Published on: July 27, 2018
by Judy George for MedPage Today:
Converging research about the gut-liver-brain axis showed connections between the digestive system and markers of Alzheimer’s disease, though questions of correlation versus causality remain.
Four studies reported at the Alzheimer’s Association International Conference suggested gut and liver functions may be related to changes in the brain. One showed microbiome-produced bile acid profiles may be altered in people with Alzheimer’s disease, for example; another showed liver-created lipids vital to cell membranes may be reduced in Alzheimer’s patients.
The studies all were conducted for the Alzheimer’s Disease Metabolomics Consortium (ADMC), part of the National Institute on Aging (NIA) Accelerated Medicine Partnership for Alzheimer’s Disease (AMP-AD).
“We have studied the brain in isolation for too long,” said consortium leader Rima Kaddurah-Daouk, PhD, of Duke University. “Not only should we be targeting the brain; we should be targeting other organs that talk to the brain.”
In what may be the first study linking bile acid profiles with Alzheimer’s disease biomarkers, Kwangsik Nho, PhD, of the Indiana University School of Medicine in Indianapolis, and colleagues, reported that people with Alzheimer’s disease had increased gut microbiome-produced bile acids, which were associated with changes in cognitive decline, reduced brain glucose metabolism, and greater brain atrophy.
These same bile acids were linked to increased amyloid and tau accumulation, said Nho and co-authors in an analysis of 1,562 patients from the Alzheimer’s Disease Neuroimaging Initiative (ADNI) cohort.
In the second consortium study, Mitchel Kling, MD, of the University of Pennsylvania, and co-authors reported that among ADNI participants and Penn Memory Center patients, reduced levels of plasmalogens — a class of lipids that help facilitate synaptic function — were tied to an increased risk of cognitive impairment.
“The failure of the liver to provide sufficient plasmalogens to the brain could contribute to reduced ability of neurons to release neurotransmitters and thus communicate with other neurons,” Kling told MedPage Today.
Low plasmalogen indices were correlated with elevated cerebrospinal fluid (CSF) levels of total tau but not with amyloid-beta, suggesting that low plasmalogen availability to the brain may be something that occurs during the prodromal phase of Alzheimer’s disease, he said.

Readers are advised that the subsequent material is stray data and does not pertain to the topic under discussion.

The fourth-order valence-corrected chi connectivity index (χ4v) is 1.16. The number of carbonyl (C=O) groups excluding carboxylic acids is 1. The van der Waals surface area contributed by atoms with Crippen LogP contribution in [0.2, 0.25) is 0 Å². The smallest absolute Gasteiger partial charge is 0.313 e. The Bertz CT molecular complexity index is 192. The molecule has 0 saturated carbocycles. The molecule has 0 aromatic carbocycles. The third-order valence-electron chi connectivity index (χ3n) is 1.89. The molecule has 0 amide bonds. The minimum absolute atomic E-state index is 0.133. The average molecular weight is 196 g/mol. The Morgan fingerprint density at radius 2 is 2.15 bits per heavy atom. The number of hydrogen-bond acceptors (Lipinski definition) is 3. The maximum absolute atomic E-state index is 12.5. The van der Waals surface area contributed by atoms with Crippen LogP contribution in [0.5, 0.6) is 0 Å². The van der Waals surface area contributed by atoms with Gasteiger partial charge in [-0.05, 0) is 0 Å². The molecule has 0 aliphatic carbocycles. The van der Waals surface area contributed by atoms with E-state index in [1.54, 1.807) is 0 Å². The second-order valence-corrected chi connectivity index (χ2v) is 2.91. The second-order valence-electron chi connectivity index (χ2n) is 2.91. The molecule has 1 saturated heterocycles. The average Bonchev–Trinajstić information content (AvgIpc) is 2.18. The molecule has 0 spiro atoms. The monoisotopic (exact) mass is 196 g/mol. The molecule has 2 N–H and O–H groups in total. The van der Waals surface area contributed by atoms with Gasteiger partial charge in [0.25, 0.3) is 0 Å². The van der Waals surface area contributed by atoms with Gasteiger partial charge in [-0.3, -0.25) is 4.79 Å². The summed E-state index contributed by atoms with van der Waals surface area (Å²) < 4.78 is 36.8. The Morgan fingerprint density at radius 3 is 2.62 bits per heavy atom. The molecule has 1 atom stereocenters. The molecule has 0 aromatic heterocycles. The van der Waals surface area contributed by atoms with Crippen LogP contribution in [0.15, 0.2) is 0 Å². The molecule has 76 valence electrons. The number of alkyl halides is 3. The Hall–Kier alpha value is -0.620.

“Some of our results provide a possible explanation for the mixed results observed in trials of omega-3 fatty acid-containing products, such as fish oils, to prevent cognitive decline in older individuals,” Kling added. “One of the indices we measured, based on the ratios of omega-3 fatty acid-containing plasmalogens to the corresponding phosphatide, was not affected by whether or not subjects were taking fish oils in our study, indicating that intake of omega-3 fatty acids cannot by itself drive plasmalogen production if the enzymatic machinery in the liver is not functioning normally.”
The third consortium study, led by Dinesh Kumar Barupal, PhD, of the University of California Davis, sought to identify lipid biomarkers for Alzheimer’s and saw that fish oil intake failed to bring key lipid levels back to normal in Alzheimer’s patients: “While levels of eicosapentaenoic acid- and docosahexaenoic-containing phospholipids increased with fish oil products, levels of arachidonic acid-containing phospholipids went down,” Barupal said.
And in the fourth analysis from the consortium, Shahzad Ahmad, MSc, of the Erasmus Medical Center in Rotterdam, and colleagues found that variations in Alzheimer’s risk genes APOE4 and SORL1 in two Dutch cohorts were tied to decreased levels of several cholesterol components that may be important for brain cell membrane health.
These studies all indicate something is altered in the gut and liver of Alzheimer’s patients, Kaddurah-Daouk observed, but whether the changes are cause or effect is unknown.
“We can point now to problems in the gut and problems in the liver that are communicating with some aspects of disease in the brain in Alzheimer’s, suggesting we really should pay more attention to the interconnectedness of the brain with other organs,” she said.
“Maybe we can come up with drugs that can target the liver. Maybe we can repurpose drugs that are being used for liver diseases, or use drugs that target the gut and bacteria.”
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